No salary, no free ration: Namma Metro workers struggle during lockdown

Metro workers during lockdown

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Labour colony of URC company, Bommanhalli, that houses 836 Metro workers who are migrants. Pic Credit: Maraa

Workers building Namma Metro are facing a severe crisis due to the COVID-19 lockdown. Despite the central government’s order to all states to ensure that wages are paid during the lockdown period, the companies and contractors involved in Metro work have not paid most workers their salaries for February and March. 

The construction of Metro Rail’s Yellow Line was stopped overnight on the day of the lockdown, and workers were asked to leave the construction site without any prior notice. Unless urgent action is taken by BMRCL and concerned authorities, thousands of workers will be directly affected and the secondary effects on their families will only worsen their plight.

Most Metro workers, who are under contract, hail from UP, MP, Bihar, Bengal, Jharkhand, Orissa, Assam etc. BMRCL has outsourced construction work to companies like L&T, Simplex, ITD Cementation, URC etc. These companies, in turn, employ a chain of sub-contractors to source the needed labour.

The workers are unorganised, and not unionised. Their residences are temporary. The contractor decides their place of work depending on the demand. The workers are totally dependent on their contractors. They are picked up and dropped off at the construction site and dropped back home.

The work sites have no safety conditions in place. Working 12 hours a day, seven days a week, with wage cuts if they do not work half-day on Sundays, workers often receive their wages almost two months late. They live in tin sheet colonies or makeshift buildings, hidden from public view and dispersed across the city. Living conditions are poor, with 10-20 persons staying in crammed rooms having no ventilation, no access to drinking water and poor sanitation.

During the lockdown, workers are crammed in tin sheets rooms that absorb heat. There are no fans in the labour colonies. The workers also complained of mosquitoes. Pic Credit: Maraa

Some key findings from the labour colonies

In the course of relief distribution, we, at Maraa, spoke to workers in seven labour colonies located around the Yellow Line near Electronic City, Bommanahalli and ITPL. Maraa is a media and arts collective that focuses on workers’ rights and gender issues.

Here are our findings:

  • Over a stretch of 1 kilometre, there are an average of two labour colonies with roughly 300 workers. There could be approximately 15,000-20,000 workers across the 18-kilometre stretch of Yellow Line. The extension of Purple and Green Lines is also underway. There are several other labour colonies scattered across the city that may not fall under the purview of the state and related authorities.
  • The workers earn Rs 300 for eight hours of work, and Rs 500 for 12 hours (four hours overtime) per day. Per month, they get Rs 13,000-15000.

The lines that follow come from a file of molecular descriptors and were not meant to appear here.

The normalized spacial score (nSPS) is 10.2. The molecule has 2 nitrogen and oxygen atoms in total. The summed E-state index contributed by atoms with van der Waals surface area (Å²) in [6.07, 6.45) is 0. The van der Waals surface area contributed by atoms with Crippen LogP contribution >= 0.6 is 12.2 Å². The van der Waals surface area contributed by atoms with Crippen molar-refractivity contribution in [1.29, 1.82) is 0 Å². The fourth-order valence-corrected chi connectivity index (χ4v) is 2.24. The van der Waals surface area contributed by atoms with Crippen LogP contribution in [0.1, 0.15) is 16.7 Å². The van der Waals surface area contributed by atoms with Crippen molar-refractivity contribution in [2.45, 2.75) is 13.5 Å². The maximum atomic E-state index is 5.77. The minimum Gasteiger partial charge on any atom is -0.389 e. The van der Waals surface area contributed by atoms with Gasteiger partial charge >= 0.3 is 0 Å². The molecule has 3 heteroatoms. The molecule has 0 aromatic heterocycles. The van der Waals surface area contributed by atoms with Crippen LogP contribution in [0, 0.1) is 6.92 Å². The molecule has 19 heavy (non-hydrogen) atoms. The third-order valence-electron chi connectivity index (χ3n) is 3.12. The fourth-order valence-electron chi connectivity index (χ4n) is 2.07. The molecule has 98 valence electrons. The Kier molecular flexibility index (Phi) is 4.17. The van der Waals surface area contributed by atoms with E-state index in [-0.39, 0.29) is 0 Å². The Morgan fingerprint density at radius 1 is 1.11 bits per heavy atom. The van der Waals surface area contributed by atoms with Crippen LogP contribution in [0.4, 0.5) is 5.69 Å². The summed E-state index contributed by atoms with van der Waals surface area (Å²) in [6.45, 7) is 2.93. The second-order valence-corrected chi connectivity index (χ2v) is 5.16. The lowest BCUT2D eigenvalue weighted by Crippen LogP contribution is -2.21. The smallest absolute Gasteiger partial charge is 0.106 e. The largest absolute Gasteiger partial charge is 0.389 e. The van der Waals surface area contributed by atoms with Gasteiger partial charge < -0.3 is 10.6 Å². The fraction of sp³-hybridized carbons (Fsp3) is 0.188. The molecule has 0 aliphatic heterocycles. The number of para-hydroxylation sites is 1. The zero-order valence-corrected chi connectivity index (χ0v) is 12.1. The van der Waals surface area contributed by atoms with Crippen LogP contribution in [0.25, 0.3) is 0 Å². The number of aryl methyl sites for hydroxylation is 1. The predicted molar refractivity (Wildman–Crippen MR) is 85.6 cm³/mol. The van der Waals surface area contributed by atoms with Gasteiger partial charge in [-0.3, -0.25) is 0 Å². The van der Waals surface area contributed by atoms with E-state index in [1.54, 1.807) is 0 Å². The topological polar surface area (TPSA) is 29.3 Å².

• The money required for their ration/food is cut from their salaries.
  • The living conditions across labour colonies were such that the health guidelines during lockdown – such as social distancing, gloves, masks, basic sanitation, hygiene etc. – were not followed. Some colonies did not have access to clean drinking water, and on an average had just two functional bathrooms for close to 150 workers.

There is no clear information on the number of such workers and their location. Based on our findings, we urge the BMRCL and relevant authorities to immediately address the following requirements:

  1. A public audit to evaluate the working and living conditions of Metro workers in all labour colonies in Bengaluru.
  2. Wages to be paid to workers for February and March. Most workers are the sole earning members in their families.
  3. Improved housing to be provided since current housing conditions are unhygienic and make social distancing impossible.
  4. Ration, drinking water and cooking gas to be provided free of cost to Metro Workers. Money for this should not be cut from their wages.
  5. Information about health camps and lockdown needs to be communicated clearly to the workers.
  6. Provision for safe travel back to their villages needs to be organised at the earliest. Information regarding the same needs to be shared with the workers.

The current condition is abysmal and requires immediate attention by BMRCL, other construction companies, and related government departments.

Find Maraa’s full report here.

[This article is based on a press release from Maraa, with inputs from their report.]

About Ekta Mittal 3 Articles
Ekta is co-founder of Maraa, a Bengaluru-based media and arts collective.

2 Comments

  1. From BANGLORE near yellanka .we r dealy works we don’t have money to eat food but bbmp r giving ration but we not getting in our area no one r supporting to us pls take action we request

  2. Hi sir,this is medhalli,kr puram near kodanda swamy temple.here somany labours are there.there in ration given.milk also 2days once only giving.here somany people are staying rent.if we ask also they are telling that is ur own home.ownerd are staying in kolar.we need help here.we don’t have ration card also

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